His head shakes, the golden blonde shag shifting back and forth. “I would have broken something, I bet. God…,” he groans, “I truly loathed Becky.” After a grimace and a shimmy, he sips at his drink. “Back to the point, though, you’re going to the football game with Isabelle?”

“You think that’s a terrible idea?”

He responds with a really exaggerated shoulder lift, “No. She invited you. That’s reason enough for you to go. And you made it sound like she doesn’t really want to go either. But a football game? Com’on man. That’s literally the exact opposite of everything you love to do.”

Realizing it might have been better to ask their other best friend for advice Adam looks to see if David is online. He is and doesn’t even ask Jerry if he should add him to the call. It takes a few rings but then David is there.

Adjusting his John Lennon glasses, David blinks a couple times. “Yo! Adam and Jerry in the same call, what did I do now?”

There’s shared laughter then Jerry waves at the camera, “Our boy Adam here is having girl problems.”

“Aw no, what’s going on with our sweet Bitty?”

Jerry snorts and corrects him before Adam can, “No, my friend, real girl problems. Woman problems, if you will. He likes a female human he goes to school with and said female has invited him to the Homecoming football game.”

“Oh! Is it that pretty girl who yelled at you in the library? I totally cyber-stalked her and she seems really cool. Did you know she’s currently reading The Hobbit for, like, the fifteenth time? And her dog - oh my god, it’s the cutest Husky pup with a chipped tooth!”

This devolved into a conversation mostly between David and Jerry about the girl Adam is so interested in – both pulling up Isabelle’s Facebook and Instagram and even hunting down her Tumblr. Some of this is actually pretty helpful to Adam but there’s a part of him that wishes he would have found these things out the old fashion way. And though the run time of the call goes well over an hour, there wasn’t really any solid advice given about what Adam should do.

The most helpful thing he got was Jerry saying “What about dinner? Before the game.”

His best friends pressure him into texting her right then and there to ask and even though it’s nerve-wracking as all get out he does it.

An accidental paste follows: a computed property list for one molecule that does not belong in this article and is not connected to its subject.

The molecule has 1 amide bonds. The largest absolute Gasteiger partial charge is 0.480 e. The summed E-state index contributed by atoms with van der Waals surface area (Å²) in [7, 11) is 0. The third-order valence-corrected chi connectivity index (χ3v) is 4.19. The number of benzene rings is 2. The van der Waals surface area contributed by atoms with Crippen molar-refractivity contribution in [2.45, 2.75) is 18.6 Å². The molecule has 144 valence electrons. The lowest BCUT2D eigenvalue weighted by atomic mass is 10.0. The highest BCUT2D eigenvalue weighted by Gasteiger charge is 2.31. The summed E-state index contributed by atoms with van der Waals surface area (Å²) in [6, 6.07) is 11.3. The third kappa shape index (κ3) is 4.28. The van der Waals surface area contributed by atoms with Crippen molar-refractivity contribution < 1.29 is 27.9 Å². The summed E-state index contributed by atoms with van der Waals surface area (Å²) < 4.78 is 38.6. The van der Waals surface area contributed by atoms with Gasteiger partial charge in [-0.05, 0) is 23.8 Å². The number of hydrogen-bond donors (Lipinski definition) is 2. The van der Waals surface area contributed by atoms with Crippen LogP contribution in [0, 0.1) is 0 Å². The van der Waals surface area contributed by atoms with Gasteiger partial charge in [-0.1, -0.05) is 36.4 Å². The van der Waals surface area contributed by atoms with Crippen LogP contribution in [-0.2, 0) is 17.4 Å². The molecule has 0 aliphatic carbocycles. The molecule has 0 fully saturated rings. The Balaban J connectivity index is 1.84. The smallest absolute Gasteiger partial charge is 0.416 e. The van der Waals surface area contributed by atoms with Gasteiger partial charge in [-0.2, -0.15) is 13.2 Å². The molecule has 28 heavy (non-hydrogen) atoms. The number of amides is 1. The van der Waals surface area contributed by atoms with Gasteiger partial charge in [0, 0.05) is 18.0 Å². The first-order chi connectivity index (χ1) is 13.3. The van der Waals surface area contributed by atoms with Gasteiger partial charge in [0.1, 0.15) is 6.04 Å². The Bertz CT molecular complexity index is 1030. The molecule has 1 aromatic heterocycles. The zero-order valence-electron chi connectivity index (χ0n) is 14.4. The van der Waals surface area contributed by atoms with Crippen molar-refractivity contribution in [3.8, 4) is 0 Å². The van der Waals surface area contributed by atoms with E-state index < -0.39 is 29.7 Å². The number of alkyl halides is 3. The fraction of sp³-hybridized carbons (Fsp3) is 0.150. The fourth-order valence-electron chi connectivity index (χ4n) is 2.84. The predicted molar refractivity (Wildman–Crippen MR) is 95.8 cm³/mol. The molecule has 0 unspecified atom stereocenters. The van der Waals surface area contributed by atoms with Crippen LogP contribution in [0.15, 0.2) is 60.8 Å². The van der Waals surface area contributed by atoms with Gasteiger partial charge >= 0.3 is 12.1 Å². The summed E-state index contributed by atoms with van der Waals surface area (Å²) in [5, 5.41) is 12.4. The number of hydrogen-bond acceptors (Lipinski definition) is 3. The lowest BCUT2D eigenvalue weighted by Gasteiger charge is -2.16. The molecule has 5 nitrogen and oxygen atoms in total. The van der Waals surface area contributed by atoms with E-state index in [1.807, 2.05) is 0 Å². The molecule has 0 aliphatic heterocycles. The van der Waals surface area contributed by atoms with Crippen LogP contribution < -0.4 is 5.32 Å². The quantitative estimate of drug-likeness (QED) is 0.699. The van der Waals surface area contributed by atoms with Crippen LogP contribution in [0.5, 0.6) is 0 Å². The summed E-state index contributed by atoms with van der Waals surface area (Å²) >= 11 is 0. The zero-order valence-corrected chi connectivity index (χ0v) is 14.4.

Hey Isabelle,

Sorry we won’t be able to meet in the library tomorrow,

Since I have work.

Did you still want to meet up before the football game?

Hey you!

Don’t worry about it! Work is important.

If you want, that sounds good.

I’ll find you after class?

Hoping the exclamation mark isn’t too much after his ‘sure’ in response, he looks back to the web-cam. “That’s good, don’t you think?”

“Oh yeah,” Jerry smirks. “When you see her though try to…” but all he sort of does is wiggle his hand at his computer.

Laughing, David nods. “You know… stand up straight! Try and act like a gentleman.”

“Give her a good smile, actually look into her eyes.”

“Give her a compliment!”

“But a real one, not any of that Barney Stinson shit.”

“And above all else,”

“Try to not be an asshole!” the best friends say together.


Seventh period on the Thursday of Kingsbury Highs Homecoming Game was cut early because of a pep-rally in the gym. A concentrated hurrah for Spirit Week, a chance for the football team and cheerleaders to get way too much attention, and a place to hang out for those students who stay on campus until the game starts. Most of the teachers went as well, probably because they’re getting paid for it. Some though, like Misses Beaumont, took their time to have a silent classroom and a place to think peacefully.

Just like her favorite teacher, Izzy takes in the quiet and slowly wanders the halls. After leaving Phil with the rest of the team’s significant others, she made her way to the vending machines in the cafeteria. The little outburst in the library and the weepiness that night should have been a clue and now all she craves is chocolate and Ginger-ale. Halfway through the Three Musketeers, she comes to her locker. Bag at her feet, soda in the crook of her arm, she finagles the lock open.